Friday, July 24, 2009

Bye, bye baby: lost on a dark blue sea

On Wednesday evening I awoke from the deepest sleep I'd ever been in. I'd had my first general anaesthetic. It was like I'd been slapped awake and my eyelids ripped open. I was in the midst of a swirling sea of blue, nurses in blue uniforms and blue hats with only their faces discernible against the background of the blue curtains pulled around me in the recovery cubicle. It was as if they were a flock of disembodied heads, floating like gulls around me, circling and zooming in and out, occasionally obscuring the one bright ceiling bulb, making the faces appear dark and sinister in the shadow against the cloud of light behind them. I felt like a baby in a pram, unable to move or communicate to the faces above me, but so wanting to be able to do so. I felt one year old, a hundred years old, no age, yet every age. I felt all the years of womankind upon me all at once.

And I cried. Uncontrollably. All-consuming sobs from deep inside, crying from my heart and my soul. I couldn't stop, my body was possessed by a mournful banshee and overrun by a ferral emotion, which had such a grip it was shaking the air from my lungs and wouldn't let me loose, lurching its pain and sorrow up through me, like the pounding of an earthquake which only I could feel and couldn't ignore.

For I had gone to sleep like I'd turned to stone and was jolted awake what seemed only moments later, but I knew it had been more like an hour and I knew that me being awake again meant that my baby had gone. Those first few shocking seconds I wished I'd never woken up again, but I had done and now I had to deal with reality. In this cold sea of dark blue and unfamiliar faces I marked the death of my baby, my whole body venting the pain. This was the most significant moment in my life so far. And I felt more alone than I have ever felt.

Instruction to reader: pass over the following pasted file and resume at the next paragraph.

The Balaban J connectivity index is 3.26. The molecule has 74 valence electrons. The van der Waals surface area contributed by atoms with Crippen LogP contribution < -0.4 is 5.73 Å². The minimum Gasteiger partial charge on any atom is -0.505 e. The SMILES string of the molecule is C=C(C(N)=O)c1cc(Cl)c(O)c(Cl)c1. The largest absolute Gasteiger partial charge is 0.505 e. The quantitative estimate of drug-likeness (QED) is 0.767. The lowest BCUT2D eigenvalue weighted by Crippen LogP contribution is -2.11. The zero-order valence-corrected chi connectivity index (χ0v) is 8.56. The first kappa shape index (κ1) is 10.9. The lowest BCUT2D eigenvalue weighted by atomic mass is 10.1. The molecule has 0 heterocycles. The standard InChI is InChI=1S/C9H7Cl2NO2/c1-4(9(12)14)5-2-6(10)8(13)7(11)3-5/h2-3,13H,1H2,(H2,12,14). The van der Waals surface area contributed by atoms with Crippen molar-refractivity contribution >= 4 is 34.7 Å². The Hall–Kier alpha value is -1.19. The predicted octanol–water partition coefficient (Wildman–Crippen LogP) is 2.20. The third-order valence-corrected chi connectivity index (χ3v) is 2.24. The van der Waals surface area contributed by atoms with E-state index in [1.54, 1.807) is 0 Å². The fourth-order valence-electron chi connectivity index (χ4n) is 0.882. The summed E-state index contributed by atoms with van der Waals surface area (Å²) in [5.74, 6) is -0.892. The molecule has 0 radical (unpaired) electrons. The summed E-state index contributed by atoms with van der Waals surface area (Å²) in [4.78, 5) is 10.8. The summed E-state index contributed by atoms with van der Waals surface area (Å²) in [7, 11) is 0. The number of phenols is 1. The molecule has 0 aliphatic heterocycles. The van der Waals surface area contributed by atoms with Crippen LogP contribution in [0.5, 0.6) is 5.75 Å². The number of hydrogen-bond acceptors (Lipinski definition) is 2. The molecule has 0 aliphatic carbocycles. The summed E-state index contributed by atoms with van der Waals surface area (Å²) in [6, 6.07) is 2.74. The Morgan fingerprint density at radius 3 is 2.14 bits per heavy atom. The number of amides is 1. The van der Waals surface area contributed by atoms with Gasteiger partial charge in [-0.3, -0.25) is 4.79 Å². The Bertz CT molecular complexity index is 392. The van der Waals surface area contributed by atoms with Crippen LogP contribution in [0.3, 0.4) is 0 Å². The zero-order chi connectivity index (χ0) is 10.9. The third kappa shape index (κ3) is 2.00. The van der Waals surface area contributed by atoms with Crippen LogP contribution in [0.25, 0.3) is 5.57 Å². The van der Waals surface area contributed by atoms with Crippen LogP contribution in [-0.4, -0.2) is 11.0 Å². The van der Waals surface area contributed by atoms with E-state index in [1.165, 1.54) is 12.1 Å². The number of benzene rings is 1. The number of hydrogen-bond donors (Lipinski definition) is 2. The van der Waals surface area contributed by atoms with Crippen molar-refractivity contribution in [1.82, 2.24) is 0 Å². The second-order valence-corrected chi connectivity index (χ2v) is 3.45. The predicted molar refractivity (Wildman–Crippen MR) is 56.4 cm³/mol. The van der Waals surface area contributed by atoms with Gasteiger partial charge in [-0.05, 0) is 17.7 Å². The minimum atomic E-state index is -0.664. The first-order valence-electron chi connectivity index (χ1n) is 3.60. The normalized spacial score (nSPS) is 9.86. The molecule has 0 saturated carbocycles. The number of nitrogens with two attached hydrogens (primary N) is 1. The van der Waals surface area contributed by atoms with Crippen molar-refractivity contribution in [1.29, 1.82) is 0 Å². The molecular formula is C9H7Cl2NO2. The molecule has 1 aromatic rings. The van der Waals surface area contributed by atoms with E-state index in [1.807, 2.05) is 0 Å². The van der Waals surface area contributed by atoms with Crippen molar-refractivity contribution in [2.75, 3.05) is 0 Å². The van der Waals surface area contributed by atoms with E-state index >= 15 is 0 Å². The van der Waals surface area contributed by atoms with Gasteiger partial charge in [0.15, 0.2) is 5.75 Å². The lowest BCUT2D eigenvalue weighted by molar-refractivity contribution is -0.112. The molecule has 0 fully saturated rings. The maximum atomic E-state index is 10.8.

He? She? I'm not sure. I think I'll opt for a male (no sense of direction you see) - he got stuck in a fallopian tube and never found the womb, content to latch on where he could, merrily growing away, unaware of his fatal error. They call it an ectopic pregnancy and it can never survive. It had to be removed, along with the damaged tube. It couldn't be transplanted into the right place, despite all the wonders of modern medicine and all my fervent wishing. I don't believe in God, but I tried to make a connection when I was wheeled down to the operating room, tried to feel him and tried to tune into Mother Nature to ask her for a miracle too. I imagined waking up to the buzz of an amazing event, an ectopic baby which they'd managed to transplant, a blessed child who'd saved himself at the final hour...